Monday, May 04, 2009

So is it True That Men Hate Going to Church?

I am wondering about men and church. No, it is not the first time, but I would like your thoughts. Let me share a little background.
"Why Men Hate Going to Church" is the title of a best-selling book by David Murrow. At least it is a best-seller among certain church circles. I read most of it about two years ago when I was investigating the issue of men in church--or more precisely the lack thereof. I did some other reading as well, and I wrote an article for "Mutuality" which is a magazine that is published by Christians for Biblical Equality (CBE).
The article is called "Is My Church Feminized?" and if you like you can read it here.
Anyway, I printed some copies of the article to take along for an information booth at our Assemblies of God district council. A long-time pastor acquaintance stopped at the table to see what I was up to. I'll call him Tom, which is not his real name. An interesting conversation resulted.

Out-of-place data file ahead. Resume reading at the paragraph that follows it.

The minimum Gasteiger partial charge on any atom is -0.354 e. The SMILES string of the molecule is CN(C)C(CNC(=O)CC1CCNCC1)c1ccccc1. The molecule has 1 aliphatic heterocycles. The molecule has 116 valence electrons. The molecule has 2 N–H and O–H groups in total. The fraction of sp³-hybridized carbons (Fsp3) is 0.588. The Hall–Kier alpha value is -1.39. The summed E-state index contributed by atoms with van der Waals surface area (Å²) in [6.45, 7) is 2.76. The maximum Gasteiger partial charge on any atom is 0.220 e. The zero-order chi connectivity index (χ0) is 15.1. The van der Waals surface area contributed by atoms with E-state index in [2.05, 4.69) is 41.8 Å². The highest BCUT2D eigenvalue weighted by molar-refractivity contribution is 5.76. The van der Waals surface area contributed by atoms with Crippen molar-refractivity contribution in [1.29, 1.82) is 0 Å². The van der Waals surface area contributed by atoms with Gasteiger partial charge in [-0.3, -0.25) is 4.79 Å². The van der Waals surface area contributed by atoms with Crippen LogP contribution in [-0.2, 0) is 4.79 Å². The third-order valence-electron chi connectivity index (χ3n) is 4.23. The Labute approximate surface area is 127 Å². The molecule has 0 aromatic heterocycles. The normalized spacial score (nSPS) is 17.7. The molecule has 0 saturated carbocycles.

One end of the table--me and a lot of CBE Material

The other end of the table--me and some of my own stuff.

Looking down at the table, he saw my article and took a closer look. Then he sort of backed up with an odd expression on his face--not exactly a positive look. (And on the slim chance, friend "Tom," that you are reading this post, I'm just writing it like I saw it, and I still like you.) I said, smiling, "Have a copy, Tom. I'm published!" He didn't take one, just looked at me. "Go ahead. I'd love to hear what you think, whether or not you agree or disagree with me."